Happy Thanksgiving-Korean-Style/Harvest Moon Festival!
Or, just happy Chuseok.
So it’s my 4th Chuseok so far. I think they get easier and easier as time goes on. It’s pretty much like American Thanksgiving where all the stores close, everyone goes to a relative’s house for a day or more, and make lots of food for the holiday, and just eat. We don’t have a ceremony like Koreans but Thanksgiving Day football is a ceremony, right?
This year a lot of people complained because Chuseok was on a Monday. In Korea, usually the day before and the day after are public holidays and nobody works. But since the day before landed on a Sunday, companies were given the option of either remaining closed on Wednesday or opening. The government and large businesses would close, but some opened. My company opened. Darn you….
I was speaking with some of my Korean friends and asking them how they would be spending the holiday. As I stay here longer and longer, more and more people seem to be not celebrating this day. There are a lot of reasons behind this. Most of the people I’ve asked have said it’s because they’re Christian. It’s like celebrating the Winter Solstice but being a Christian. It’s a pagan holiday to them, giving offerings to the harvest gods for a good harvest. But as more of Korea becomes Christian, people find this ceremony heretical and against the teachings of God. I get somewhat annoyed at this because the holiday has lost that pagan feeling and has become more of a time about remembering one’s old family members and ancestors. But regardless, people don’t want to offend God and so they refuse to do the holiday.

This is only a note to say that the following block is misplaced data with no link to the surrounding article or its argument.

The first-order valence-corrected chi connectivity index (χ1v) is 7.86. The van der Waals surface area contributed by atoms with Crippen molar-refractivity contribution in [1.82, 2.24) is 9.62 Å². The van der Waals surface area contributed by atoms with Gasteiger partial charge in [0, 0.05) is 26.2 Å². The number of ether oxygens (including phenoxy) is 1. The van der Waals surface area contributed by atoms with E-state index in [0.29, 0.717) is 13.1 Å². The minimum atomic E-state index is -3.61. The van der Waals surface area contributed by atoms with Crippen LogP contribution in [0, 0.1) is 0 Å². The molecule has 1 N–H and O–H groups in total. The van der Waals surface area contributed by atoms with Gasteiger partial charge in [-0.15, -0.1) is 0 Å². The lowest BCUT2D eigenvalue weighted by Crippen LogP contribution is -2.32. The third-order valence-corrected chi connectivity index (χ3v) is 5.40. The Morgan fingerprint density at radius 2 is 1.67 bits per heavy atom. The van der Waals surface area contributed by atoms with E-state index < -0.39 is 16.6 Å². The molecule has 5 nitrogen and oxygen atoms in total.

Another reason is to avoid the travel and the cooking. I feel as though Koreans complain just a little bit more than my mother ever did about Thanksgiving and Christmas cooking. My mother didn’t like it, but in a way, she took pride in it after she got the table ready. So people just want to avoid the stress altogether and just go on a vacation. Some people in America do that but I kinda like the idea of family assemblying at someone’s house and having a giant dinner together. And having these traditions together. It gives reason to living. Otherwise, why live? How else do you help make time go by and be more exciting? It’s quite difficult otherwise, I believe. Life just feels like a continuous mess. I really enjoy holidays. I think they are necessary. I just wish Koreans would see the need to keep their heritage and culture alive… They will regret it later.